Today is the 201st birthday of brilliant original Charlotte Bronte. In 1847, as her first novel was bounced back yet again to Haworth parsonage, her sisters Emily and Anne made a deal with a London publisher to bring out their novels, “Wuthering Heights” and “Agnes Grey.” Charlotte read her sisters’ books and took what she needed. Enough with restraint and the unspoken. She would give readers what they want — what she wanted: sex, ambition and Gothic shenanigans. The heroines of her sisters’ books were beautiful, and Charlotte bristled. They said they did not think the public would embrace a plain woman. In the spirit of a dare, Charlotte wrote “Jane Eyre,” in which a plain, orphaned governess wins the heart of a rogue addicted to beautiful women.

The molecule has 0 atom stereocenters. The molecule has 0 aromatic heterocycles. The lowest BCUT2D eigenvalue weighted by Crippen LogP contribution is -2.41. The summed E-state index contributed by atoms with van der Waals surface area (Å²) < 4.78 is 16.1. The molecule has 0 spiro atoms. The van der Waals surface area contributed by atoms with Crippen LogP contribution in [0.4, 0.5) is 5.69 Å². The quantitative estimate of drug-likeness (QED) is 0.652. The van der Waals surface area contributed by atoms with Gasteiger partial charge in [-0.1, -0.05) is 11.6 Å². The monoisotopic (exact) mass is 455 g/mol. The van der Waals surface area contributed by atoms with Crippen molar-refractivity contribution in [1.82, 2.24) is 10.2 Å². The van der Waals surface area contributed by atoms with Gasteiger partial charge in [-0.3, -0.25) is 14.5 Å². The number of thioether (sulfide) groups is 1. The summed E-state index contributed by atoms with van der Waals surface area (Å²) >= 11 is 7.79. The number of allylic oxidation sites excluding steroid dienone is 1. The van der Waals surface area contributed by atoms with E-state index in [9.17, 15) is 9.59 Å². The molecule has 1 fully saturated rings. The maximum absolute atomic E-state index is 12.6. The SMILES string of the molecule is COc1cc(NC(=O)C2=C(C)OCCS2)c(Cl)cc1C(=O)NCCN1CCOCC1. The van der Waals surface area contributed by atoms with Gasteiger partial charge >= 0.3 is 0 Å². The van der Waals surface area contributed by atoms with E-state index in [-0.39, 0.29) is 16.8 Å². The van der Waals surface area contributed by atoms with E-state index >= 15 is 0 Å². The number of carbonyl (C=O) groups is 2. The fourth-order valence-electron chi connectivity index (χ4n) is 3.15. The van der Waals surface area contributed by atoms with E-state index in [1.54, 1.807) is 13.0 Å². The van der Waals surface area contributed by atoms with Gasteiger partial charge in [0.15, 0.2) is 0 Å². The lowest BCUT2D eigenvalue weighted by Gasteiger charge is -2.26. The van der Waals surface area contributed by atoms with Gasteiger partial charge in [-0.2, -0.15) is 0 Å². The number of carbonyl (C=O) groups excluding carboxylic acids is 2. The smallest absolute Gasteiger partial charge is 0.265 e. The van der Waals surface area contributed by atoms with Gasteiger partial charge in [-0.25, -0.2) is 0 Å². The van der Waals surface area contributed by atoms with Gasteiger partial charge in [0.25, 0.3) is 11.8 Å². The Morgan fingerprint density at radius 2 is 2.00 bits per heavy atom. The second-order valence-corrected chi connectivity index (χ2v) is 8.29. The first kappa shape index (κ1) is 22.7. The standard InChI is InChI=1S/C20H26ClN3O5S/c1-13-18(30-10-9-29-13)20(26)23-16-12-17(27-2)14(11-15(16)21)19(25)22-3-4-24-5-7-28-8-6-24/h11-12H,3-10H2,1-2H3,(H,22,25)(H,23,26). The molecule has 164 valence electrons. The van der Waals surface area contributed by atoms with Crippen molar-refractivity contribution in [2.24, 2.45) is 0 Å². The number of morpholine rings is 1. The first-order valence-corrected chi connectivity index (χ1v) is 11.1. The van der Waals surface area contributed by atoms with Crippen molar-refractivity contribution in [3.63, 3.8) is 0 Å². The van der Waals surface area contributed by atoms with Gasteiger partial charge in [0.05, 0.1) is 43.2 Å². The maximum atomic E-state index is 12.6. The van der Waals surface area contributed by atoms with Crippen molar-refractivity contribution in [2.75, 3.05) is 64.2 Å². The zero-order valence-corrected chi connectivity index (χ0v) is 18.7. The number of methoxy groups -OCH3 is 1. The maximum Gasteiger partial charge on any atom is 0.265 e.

When “Jane Eyre” was published later in 1847, it was an immediate rage. The intimate voice of the storyteller made people feel she was speaking to them. Charlotte, not Dickens, invented the child narrator who acutely registers pain. Before publication, Charlotte’s editors urged her to tone down the harshness of the opening chapters set at Lowood School and the agonizing death of Helen Burns (based on Charlotte’s older sister Elizabeth), but she refused.
In 1837, she had sought encouragement from Poet Laureate Robert Southey, who told her women should not write. After the publication of “Jane Eyre,” she mentioned to her father that she had written a novel, that it had earned praising reviews, and that she was making money. Wearily, he said he might consider reading it.
After her marriage to a minister at 38, Charlotte did not write much and died nine months later from a complicated pregnancy, but until that time and except for harrowing periods working as a teacher or a governness, she lived at home with her siblings, and they wrote all the time. No boyfriends, no husbands, no children. Their escape from traditional roles is at the core of their radicalism. It made them scary and thrilling in their time and continues to in ours.